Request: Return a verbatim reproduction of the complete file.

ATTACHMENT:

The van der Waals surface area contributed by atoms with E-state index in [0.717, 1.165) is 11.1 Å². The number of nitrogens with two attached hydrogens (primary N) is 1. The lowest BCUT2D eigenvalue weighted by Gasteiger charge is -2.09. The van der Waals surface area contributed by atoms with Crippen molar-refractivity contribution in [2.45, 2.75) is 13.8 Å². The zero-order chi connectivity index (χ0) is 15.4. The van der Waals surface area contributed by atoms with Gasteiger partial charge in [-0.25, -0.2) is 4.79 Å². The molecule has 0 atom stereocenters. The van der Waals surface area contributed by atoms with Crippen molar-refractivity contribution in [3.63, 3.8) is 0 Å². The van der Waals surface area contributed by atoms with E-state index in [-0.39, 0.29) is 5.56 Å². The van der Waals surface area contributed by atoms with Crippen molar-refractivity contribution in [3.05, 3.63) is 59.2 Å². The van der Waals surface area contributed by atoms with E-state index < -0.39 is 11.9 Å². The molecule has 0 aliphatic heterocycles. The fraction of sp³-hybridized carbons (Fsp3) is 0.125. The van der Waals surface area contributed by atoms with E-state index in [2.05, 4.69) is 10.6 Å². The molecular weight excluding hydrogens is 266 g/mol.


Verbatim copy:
The van der Waals surface area contributed by atoms with E-state index in [0.717, 1.165) is 11.1 Å². The number of nitrogens with two attached hydrogens (primary N) is 1. The lowest BCUT2D eigenvalue weighted by Gasteiger charge is -2.09. The van der Waals surface area contributed by atoms with Crippen molar-refractivity contribution in [2.45, 2.75) is 13.8 Å². The zero-order chi connectivity index (χ0) is 15.4. The van der Waals surface area contributed by atoms with Gasteiger partial charge in [-0.25, -0.2) is 4.79 Å². The molecule has 0 atom stereocenters. The van der Waals surface area contributed by atoms with Crippen molar-refractivity contribution in [3.63, 3.8) is 0 Å². The van der Waals surface area contributed by atoms with E-state index in [-0.39, 0.29) is 5.56 Å². The van der Waals surface area contributed by atoms with Crippen molar-refractivity contribution in [3.05, 3.63) is 59.2 Å². The van der Waals surface area contributed by atoms with E-state index < -0.39 is 11.9 Å². The molecule has 0 aliphatic heterocycles. The fraction of sp³-hybridized carbons (Fsp3) is 0.125. The van der Waals surface area contributed by atoms with E-state index in [2.05, 4.69) is 10.6 Å². The molecular weight excluding hydrogens is 266 g/mol.